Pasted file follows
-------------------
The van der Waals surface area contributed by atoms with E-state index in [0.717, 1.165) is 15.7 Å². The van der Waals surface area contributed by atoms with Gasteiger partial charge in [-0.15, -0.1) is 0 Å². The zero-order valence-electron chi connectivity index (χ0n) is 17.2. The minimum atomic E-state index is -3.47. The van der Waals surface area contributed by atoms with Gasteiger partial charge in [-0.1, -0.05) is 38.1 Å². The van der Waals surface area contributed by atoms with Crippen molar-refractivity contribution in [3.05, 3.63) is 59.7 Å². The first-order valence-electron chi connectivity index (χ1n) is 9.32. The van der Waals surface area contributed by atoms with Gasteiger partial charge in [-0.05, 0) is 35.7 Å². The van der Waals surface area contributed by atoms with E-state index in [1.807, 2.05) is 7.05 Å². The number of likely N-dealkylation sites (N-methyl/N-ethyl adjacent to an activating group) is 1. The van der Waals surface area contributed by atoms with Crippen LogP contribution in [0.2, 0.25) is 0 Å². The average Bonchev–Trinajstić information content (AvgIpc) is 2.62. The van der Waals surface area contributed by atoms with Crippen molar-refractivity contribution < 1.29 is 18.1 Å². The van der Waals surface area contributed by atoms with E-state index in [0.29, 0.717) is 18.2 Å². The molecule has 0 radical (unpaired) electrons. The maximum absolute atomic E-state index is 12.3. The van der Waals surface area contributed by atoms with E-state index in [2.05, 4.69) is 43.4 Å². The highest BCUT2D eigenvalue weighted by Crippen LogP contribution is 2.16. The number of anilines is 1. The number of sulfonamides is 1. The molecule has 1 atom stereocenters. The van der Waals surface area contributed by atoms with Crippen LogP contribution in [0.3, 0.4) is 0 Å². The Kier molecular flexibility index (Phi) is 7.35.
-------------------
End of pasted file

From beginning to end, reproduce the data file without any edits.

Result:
The van der Waals surface area contributed by atoms with E-state index in [0.717, 1.165) is 15.7 Å². The van der Waals surface area contributed by atoms with Gasteiger partial charge in [-0.15, -0.1) is 0 Å². The zero-order valence-electron chi connectivity index (χ0n) is 17.2. The minimum atomic E-state index is -3.47. The van der Waals surface area contributed by atoms with Gasteiger partial charge in [-0.1, -0.05) is 38.1 Å². The van der Waals surface area contributed by atoms with Crippen molar-refractivity contribution in [3.05, 3.63) is 59.7 Å². The first-order valence-electron chi connectivity index (χ1n) is 9.32. The van der Waals surface area contributed by atoms with Gasteiger partial charge in [-0.05, 0) is 35.7 Å². The van der Waals surface area contributed by atoms with E-state index in [1.807, 2.05) is 7.05 Å². The number of likely N-dealkylation sites (N-methyl/N-ethyl adjacent to an activating group) is 1. The van der Waals surface area contributed by atoms with Crippen LogP contribution in [0.2, 0.25) is 0 Å². The average Bonchev–Trinajstić information content (AvgIpc) is 2.62. The van der Waals surface area contributed by atoms with Crippen molar-refractivity contribution < 1.29 is 18.1 Å². The van der Waals surface area contributed by atoms with E-state index in [0.29, 0.717) is 18.2 Å². The molecule has 0 radical (unpaired) electrons. The maximum absolute atomic E-state index is 12.3. The van der Waals surface area contributed by atoms with E-state index in [2.05, 4.69) is 43.4 Å². The highest BCUT2D eigenvalue weighted by Crippen LogP contribution is 2.16. The number of anilines is 1. The number of sulfonamides is 1. The molecule has 1 atom stereocenters. The van der Waals surface area contributed by atoms with Crippen LogP contribution in [0.3, 0.4) is 0 Å². The Kier molecular flexibility index (Phi) is 7.35.